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Time to Take the Limit Off God



One of my favorite television series of all time is The West Wing. And one of the most memorable and impactful scenes of that series is in the episode “Two Cathedrals." The main character in the series, Martin Sheen, plays Jed Bartlet, President of the United States. Sheen's character is beyond distraught and seething with disbelief because his long-time assistant and friend, Mrs. Landingham, was killed. A drunk driver ran a red light and crashed into Landingham's car. It was the first time in her life she splurged and bought a brand-new car.


Mrs. Landingham was well-liked by everyone. Her death was not only unexpected, but to nearly everyone who knew her, it was also cruel and unfair. It was incredibly infuriating to Sheen's character; to him, it was a heartless act by God.


After attending Mrs. Landingham's funeral at the National Cathedral, Sheen's character remains alone in the majestic edifice. Speaking to God, he lets God have it with a memorable soliloquy. He calls God an S.O.B and a feckless thug. Those were his most charitable descriptions. He ends his rant of disdain toward God by lighting a cigarette, dropping it on the cathedral floor, and grinding it under his foot before angrily leaving the building. Bartlet, a devoutly religious man, seemingly renounced his faith in God.


That scene was a dramatic illustration of how human beings sometimes give God human qualities and emotions. They see God as something that is unpredictable and will change on us in a heartbeat. When we describe God in this way, we are making God in the image of humans. But "The Force" is not made after our image; we are made after the likeness of God. Whenever we try to define this Presence, we put a limit on it. However, God is limitless and beyond human definition or description.


If we say God is loving, that's inaccurate. God is love itself. Similarly, God is neither powerful nor intelligent. God is all power and intelligence. It is accurate to say God is not a problem solver, but God's consciousness dissolves all problems. God does not give us what we need; God is what we need. All fruitful spiritual work and transformation start with realizing our oneness with the Presence. Anything less than that realization likely means we seek to define God and put a limit on the Presence.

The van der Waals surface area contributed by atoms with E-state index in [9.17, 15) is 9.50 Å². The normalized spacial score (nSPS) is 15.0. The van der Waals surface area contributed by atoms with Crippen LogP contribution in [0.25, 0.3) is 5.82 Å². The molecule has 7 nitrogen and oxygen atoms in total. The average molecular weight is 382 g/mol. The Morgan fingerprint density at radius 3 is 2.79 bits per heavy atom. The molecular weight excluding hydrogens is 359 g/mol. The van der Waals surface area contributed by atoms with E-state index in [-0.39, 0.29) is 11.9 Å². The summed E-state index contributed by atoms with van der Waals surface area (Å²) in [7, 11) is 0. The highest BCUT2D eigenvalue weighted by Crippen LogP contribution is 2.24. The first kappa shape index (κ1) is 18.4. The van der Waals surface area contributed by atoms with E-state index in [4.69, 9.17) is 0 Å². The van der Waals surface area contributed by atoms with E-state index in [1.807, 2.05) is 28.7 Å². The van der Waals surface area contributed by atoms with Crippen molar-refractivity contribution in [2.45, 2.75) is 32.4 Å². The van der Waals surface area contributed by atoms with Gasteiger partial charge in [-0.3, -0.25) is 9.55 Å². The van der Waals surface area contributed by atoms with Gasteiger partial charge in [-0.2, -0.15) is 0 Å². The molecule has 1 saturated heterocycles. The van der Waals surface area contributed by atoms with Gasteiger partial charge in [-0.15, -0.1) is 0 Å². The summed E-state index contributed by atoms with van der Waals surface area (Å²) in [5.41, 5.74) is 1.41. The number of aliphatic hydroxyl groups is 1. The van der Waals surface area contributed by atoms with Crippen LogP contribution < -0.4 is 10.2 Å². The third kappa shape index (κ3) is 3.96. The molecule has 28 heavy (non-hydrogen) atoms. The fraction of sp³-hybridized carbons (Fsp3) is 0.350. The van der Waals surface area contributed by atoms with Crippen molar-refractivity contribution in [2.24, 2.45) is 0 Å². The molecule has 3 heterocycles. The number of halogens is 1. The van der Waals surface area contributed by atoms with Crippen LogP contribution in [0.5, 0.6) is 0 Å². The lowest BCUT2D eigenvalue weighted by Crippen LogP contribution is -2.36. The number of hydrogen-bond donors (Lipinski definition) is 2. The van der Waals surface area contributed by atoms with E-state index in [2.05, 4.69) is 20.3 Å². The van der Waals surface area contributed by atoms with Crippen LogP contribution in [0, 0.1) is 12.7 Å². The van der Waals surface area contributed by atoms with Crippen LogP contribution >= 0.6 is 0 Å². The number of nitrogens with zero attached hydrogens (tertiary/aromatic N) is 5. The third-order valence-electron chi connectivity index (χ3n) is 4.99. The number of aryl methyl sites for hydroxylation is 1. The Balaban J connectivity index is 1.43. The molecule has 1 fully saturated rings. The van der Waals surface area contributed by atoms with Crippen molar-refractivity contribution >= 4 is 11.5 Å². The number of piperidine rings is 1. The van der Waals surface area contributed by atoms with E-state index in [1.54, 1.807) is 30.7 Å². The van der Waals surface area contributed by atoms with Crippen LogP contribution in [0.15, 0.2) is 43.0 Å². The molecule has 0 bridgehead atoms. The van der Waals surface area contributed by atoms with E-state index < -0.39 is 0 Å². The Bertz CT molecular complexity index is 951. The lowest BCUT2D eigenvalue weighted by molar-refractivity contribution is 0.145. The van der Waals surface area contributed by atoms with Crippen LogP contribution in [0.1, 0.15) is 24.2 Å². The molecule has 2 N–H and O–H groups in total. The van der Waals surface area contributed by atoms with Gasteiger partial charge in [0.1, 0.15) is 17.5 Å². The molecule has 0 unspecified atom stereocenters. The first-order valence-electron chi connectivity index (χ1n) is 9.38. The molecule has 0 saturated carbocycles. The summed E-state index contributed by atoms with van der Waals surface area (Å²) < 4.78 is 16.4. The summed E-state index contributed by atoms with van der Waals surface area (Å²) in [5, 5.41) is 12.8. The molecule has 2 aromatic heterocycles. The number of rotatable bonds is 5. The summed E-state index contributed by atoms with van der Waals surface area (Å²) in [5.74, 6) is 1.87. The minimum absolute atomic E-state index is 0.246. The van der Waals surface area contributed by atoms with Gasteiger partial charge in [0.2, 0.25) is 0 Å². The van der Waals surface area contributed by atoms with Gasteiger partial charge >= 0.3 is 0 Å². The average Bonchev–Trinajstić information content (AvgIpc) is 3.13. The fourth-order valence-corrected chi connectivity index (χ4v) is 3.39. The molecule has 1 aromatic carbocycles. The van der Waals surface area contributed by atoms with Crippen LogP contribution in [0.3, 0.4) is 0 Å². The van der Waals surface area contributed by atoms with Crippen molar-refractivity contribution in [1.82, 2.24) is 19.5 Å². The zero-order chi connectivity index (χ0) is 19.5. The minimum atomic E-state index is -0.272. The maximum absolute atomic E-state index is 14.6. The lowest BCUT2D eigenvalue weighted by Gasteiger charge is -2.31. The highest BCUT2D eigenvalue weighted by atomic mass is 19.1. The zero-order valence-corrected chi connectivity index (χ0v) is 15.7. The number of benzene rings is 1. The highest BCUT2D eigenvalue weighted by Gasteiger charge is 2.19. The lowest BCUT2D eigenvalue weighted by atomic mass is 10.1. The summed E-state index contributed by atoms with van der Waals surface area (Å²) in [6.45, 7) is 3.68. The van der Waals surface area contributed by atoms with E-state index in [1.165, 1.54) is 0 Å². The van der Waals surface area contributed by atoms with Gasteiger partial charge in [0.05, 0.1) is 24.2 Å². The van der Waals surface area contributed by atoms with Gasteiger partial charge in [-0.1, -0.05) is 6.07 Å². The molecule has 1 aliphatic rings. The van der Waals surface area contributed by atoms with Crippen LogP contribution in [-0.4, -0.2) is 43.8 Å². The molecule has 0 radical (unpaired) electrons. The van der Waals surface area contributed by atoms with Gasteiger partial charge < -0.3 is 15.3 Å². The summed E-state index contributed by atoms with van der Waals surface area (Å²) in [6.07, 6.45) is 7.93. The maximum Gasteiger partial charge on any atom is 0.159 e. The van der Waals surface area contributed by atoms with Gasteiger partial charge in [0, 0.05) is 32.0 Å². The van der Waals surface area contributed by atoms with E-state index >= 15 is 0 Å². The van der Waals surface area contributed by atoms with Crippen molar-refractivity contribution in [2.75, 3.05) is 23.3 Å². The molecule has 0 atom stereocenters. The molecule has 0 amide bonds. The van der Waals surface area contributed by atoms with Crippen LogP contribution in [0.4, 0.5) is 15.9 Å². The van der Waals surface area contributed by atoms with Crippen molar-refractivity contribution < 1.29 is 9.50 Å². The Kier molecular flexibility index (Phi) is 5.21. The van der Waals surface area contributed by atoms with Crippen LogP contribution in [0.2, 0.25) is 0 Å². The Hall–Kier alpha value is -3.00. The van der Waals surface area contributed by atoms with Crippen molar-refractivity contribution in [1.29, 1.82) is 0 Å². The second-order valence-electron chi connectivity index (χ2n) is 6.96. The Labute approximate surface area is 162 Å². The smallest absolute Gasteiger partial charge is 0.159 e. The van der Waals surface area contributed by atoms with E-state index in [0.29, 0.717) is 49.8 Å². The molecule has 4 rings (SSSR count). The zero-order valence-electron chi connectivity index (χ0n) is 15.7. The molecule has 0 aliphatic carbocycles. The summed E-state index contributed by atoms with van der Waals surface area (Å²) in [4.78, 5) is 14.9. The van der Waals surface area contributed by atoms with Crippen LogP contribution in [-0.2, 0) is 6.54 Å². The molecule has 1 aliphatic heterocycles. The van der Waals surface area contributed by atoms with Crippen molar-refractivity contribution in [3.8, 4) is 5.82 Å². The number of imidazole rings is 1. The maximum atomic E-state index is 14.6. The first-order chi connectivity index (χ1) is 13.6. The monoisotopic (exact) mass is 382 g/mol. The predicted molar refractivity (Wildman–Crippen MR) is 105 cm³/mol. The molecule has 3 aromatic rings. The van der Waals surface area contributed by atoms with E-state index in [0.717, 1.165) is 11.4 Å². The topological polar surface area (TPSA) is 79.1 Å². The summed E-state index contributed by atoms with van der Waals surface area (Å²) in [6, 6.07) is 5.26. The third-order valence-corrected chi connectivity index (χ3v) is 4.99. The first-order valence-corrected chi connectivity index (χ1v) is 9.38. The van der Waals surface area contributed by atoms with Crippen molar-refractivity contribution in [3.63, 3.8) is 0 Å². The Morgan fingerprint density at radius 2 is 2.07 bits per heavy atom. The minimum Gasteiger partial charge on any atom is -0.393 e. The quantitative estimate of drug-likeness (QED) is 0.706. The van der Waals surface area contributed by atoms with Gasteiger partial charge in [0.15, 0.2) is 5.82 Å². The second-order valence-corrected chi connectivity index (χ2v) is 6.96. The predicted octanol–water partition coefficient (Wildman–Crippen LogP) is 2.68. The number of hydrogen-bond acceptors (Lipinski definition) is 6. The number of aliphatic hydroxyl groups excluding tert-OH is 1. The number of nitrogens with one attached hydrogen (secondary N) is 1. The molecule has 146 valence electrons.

Similarly, we limit the fullness of God's expression through and as us when we put ceilings on how we see ourselves. Such limits serve as barriers to fulfilling our potential since it is impossible to go beyond our self-concepts. Our life is an essential dimension of the Presence of God. However, we limit God whenever we identify ourselves falsely since this Presence can only do what we allow God to do through us.


Human beings tend to be judgmental and then project that quality on God. So, if we believe in a God that’s judgmental, gets mad at us if we don't act right (whatever right is), or thinks we are born sinners, we have imposed a limit on God and ourselves through such false descriptions. But those descriptions are merely thoughts we have made up, have become beliefs about life, and end up becoming our individual and group experiences. To the degree we think this is who we are, we are limiting the power of God in our life.


Let’s stop limiting God. When we no longer limit God, we ourselves become limitless.


Peace and Blessings,

James

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